A matter of days after Air Canada moved to reduce its workforce by 50%, or 16,500 employees, the Canadian government has come to the rescue. Canada’s emergency wage subsidy has been extended to cover large companies like Air Canada. It’s a lucky break for the airline’s employees and means their jobs are safe for at least another two months.
A lucky reprieve for Air Canada’s employees
Like airlines everywhere, Air Canada has been slammed by the global pandemic. The airline has reduced its capacity in Q2 2020 by 85%-90%. In addition, Air Canada is to start a company-wide cost reduction and capital deferral program, targeting at least CAD$500 million.
The airline will draw down operating lines of credit of approximately CAD$1 billion to provide additional liquidity. To further cut costs, 15,200 line employees and 1,300 managers were to be furloughed.
But those employees and managers have a reprieve courtesy of the Canadian government and their fellow taxpayers.
To discourage businesses from laying off employees, the Canadian government has introduced a wage support program, called the Canada emergency wage subsidy (CEWS). The government is offering a 75% wage subsidy to businesses that have suffered a 30% plus downturn because of the global pandemic. The subsidy, backdated to mid-March, will cover annual earnings up to $58,700.
Wage subsidy scheme extended to cover large businesses like Air Canada
According to a report by the Canadian Broadcasting Corporation, the original wage subsidy program only extended to small and medium-sized businesses. The government extended to cover large businesses some days ago, offering a lifeline to the Air Canada employees.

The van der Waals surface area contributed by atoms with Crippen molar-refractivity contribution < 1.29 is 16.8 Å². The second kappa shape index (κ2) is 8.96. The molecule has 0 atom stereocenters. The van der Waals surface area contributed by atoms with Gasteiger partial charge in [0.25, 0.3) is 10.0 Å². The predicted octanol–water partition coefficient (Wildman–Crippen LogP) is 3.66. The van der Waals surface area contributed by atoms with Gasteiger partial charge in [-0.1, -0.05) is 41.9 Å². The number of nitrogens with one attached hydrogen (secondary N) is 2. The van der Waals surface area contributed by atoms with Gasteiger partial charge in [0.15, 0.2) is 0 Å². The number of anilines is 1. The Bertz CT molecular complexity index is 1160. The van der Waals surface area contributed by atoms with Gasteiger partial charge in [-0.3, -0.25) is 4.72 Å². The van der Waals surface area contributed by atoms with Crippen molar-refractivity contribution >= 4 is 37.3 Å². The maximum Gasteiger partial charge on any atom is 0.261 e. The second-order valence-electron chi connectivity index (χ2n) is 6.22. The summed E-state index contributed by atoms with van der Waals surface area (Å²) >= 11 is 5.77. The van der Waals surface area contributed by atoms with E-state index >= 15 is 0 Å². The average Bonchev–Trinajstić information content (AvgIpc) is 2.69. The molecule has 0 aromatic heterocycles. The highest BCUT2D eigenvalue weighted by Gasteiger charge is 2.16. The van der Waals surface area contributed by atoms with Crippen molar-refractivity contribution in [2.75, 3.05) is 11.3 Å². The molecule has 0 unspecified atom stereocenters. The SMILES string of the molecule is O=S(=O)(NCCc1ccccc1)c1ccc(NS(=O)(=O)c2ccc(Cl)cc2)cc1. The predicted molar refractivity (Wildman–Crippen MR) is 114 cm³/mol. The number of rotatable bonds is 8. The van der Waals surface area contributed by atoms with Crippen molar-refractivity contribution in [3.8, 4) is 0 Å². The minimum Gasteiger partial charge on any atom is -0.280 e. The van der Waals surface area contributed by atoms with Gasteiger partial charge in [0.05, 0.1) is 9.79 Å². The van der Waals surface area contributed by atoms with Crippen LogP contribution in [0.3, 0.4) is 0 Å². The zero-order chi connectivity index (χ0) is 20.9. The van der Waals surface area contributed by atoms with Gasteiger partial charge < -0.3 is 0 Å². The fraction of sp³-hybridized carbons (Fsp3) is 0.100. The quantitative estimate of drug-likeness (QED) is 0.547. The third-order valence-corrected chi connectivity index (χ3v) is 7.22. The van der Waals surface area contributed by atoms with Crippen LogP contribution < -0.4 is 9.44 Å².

Yesterday, Air Canada announced that it was getting on-board. In a statement, Calin Rovinescu, President and Chief Executive Officer at Air Canada said;
“The Canada Emergency Wage Subsidy is an extremely important program to help employees and employers during this time of crisis, and as one of Canada’s largest employers most affected by COVID-19, we want to acknowledge the leadership of the Government of Canada in introducing it.”
But with Air Canada now running minimal services, the airline doesn’t need its employees who will receive CEWS to clock on. They can stay home and watch Netflix, or mind the kids. But they will keep their existing benefits packages and will be brought back to work as soon as regular services start again.
“Depending on wage levels, many furloughed employees will get a somewhat higher amount under CEWS than they would otherwise receive from Employment Insurance payments plus they will maintain their health insurance and other benefits and stay more connected to our company during the Program Period,” Mr Rovinescu said.
Even the unions are on board, thanking the government through gritted teeth.
Other countries offer similar packages to airline employees
Canada isn’t the only country digging deep to subsidize employees. In the United Kingdom, the government will pay 80% of salary for employees who are kept on, covering wages of up to £2,500 a month. Australia will pay an AUD$1500 fortnightly payment to employees temporarily laid off. Governments elsewhere are devising and implementing like policies.
It’s an expensive but smart strategy. For airlines like Air Canada, it keeps employees not working linked to the airline. While staying and home and couch surfing isn’t very exciting, it means airlines maintain access to their pools of expensively trained and skilled employees. For the employees, it means some financial security and psychological well being.
As the situation improves and Air Canada gets back in the air, having those employees on hand means the airline will have one less hurdle to overcome.